Who is Bluehost good for?

  • Anyone who wants to monetize their blogs
  • Anyone who wants to build a genuine audience

What does it mean to get self-hosted?

The term “self-hosted” may not really mean anything to you right now. But it boils down to knowing a few things:

  • You pay a tiny monthly fee of about $4/month and get your own domain name (if you use Bluehost, you also get a free domain name= yay!)
  • You get to access the behind-the-scenes of your blog. This is equal to the Control Panel on your laptop.
  • Once you pick your hosting plan, you will be able to choose and design your theme and all the fun stuff around building an audience!

How much does it cost? I’m on a tight budget, can I afford it?

The simplest plan starts at $4/month, but you can get their 3-year plan which is $144, which is very affordable. I do this and do recommend this plan because you save $1/month and blogging goes by really fast. Before you know it, it’s already one year and you really don’t want to have to deal with renewing each year.

Trust me, once you start growing, you don’t want to be bogged down by this insignificant admin stuff.

VIDEO TUTORIAL: HOW TO SIGN UP FOR BLUEHOST

If you prefer the written step-by-step instructions:

  1. How to sign up for your hosting plan
  2. Go to Bluehost.com
  3. Under “hosting”, go to “shared hosting”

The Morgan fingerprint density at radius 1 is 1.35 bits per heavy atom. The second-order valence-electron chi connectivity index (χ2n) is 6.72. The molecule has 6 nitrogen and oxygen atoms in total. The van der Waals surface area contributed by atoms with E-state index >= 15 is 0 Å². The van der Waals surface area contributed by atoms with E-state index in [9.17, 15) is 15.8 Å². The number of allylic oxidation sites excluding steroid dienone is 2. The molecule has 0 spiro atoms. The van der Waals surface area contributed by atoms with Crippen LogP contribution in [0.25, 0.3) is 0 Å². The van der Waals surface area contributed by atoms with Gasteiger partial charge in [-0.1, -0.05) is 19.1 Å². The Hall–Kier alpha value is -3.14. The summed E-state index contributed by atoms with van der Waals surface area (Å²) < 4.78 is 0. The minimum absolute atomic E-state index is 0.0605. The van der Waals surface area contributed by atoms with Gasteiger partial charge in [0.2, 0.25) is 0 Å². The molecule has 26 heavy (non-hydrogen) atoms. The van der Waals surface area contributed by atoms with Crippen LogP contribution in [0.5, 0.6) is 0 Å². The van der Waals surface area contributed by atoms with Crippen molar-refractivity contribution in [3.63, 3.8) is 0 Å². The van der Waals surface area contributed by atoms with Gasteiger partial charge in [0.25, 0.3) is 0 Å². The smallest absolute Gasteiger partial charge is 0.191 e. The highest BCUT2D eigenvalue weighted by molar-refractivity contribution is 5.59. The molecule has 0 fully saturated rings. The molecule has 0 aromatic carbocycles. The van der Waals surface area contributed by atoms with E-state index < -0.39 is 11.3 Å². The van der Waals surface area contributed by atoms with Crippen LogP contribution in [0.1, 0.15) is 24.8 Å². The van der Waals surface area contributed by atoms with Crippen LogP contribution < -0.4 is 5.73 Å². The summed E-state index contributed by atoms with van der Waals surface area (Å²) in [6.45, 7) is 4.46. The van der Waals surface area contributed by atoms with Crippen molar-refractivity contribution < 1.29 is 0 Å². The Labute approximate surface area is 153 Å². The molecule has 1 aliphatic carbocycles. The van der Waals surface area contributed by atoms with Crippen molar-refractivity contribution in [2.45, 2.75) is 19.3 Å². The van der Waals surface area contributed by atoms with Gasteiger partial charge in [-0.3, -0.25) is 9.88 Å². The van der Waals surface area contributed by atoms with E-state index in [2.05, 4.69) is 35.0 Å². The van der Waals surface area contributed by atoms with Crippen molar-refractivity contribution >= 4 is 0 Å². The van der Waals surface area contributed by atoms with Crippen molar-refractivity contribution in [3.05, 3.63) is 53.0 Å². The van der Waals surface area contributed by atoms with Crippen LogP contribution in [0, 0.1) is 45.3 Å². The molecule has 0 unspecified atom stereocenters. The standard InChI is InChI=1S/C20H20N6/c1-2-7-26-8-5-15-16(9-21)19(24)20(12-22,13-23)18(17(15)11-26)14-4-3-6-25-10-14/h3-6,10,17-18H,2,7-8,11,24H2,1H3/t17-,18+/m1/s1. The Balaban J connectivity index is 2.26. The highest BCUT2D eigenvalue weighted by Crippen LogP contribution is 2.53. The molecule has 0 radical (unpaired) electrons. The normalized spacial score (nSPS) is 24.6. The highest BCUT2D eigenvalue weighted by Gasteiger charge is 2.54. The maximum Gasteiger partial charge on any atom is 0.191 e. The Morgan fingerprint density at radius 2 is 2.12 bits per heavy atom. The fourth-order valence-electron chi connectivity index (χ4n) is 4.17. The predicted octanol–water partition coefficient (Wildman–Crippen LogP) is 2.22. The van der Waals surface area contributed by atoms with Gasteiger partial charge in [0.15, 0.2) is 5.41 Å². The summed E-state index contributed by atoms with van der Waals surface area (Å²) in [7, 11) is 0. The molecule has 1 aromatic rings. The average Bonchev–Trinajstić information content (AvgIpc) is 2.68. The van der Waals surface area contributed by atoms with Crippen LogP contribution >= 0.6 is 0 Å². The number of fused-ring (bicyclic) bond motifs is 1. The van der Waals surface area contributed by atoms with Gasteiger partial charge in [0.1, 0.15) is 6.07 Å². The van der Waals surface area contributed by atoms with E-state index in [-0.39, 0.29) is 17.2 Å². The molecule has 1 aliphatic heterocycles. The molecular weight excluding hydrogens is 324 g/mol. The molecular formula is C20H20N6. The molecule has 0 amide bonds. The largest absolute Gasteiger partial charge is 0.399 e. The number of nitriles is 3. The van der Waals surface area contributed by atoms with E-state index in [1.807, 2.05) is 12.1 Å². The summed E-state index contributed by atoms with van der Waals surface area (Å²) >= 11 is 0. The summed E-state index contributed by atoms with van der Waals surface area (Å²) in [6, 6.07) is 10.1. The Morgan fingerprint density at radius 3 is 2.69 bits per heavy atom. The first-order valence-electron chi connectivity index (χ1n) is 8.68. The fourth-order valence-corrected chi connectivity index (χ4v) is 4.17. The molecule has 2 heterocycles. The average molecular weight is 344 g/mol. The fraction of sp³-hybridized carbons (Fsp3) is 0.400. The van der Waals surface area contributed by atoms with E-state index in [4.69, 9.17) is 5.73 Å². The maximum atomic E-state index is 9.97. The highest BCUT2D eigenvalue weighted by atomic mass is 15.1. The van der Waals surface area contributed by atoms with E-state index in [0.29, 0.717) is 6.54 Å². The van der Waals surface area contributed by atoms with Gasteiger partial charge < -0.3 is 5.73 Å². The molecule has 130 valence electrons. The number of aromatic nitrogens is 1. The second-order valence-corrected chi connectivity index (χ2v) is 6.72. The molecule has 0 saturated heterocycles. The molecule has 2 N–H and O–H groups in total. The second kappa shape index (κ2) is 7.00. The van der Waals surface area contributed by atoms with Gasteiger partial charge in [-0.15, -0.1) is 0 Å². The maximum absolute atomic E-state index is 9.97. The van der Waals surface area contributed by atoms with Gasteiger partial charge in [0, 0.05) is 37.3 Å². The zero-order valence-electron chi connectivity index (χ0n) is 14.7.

4. Select a plan (Basic, Plus, or Prime). I’m currently on the Plus plan, but I started with the Basic plan. That’s what I’ll recommend and you can always upgrade through customer service. It’s very easy!
  5. You get a free domain if you don’t already have one! Make sure you have your blog name before you get to this step. (I couldn’t take advantage of this because I actually paid $18 for a domain before I got self-hosted before.)
  6. Click “next”
  7. Fill out your account information and payment info; select the package you want
  8. Click “submit”

You should get an email from Bluehost about your purchase. It should give you your login details. Remember or keep these login details at a safe place.

And voila! You have just purchased hosting.

Now you’re ready to move onto installing WordPress on your website. It’s a one-click install if you use Bluehost.

How to Log Into Bluehost & Install WordPress

If you prefer the written step-by-step instructions:

  1. Go back to Bluehost.com
  2. On the top menu, click “login”
  3. Sign in with your domain and password
  4. Click “submit”
  5. Under “Hosting” >> “Home” >> “Website” >> click “Wordpress install”
  6. Select the domain you want to install WordPress to. You should only have one domain since you’re new.
  7. Click “next”
  8. Fill out your site name, email, username, and password. Note: The username and password are what you’ll use to sign into your WordPress account so make sure you take note of this.
  9. Click “next”

Give it a minute while it installs itself. You should see a blue bar at the top that shows you the progress.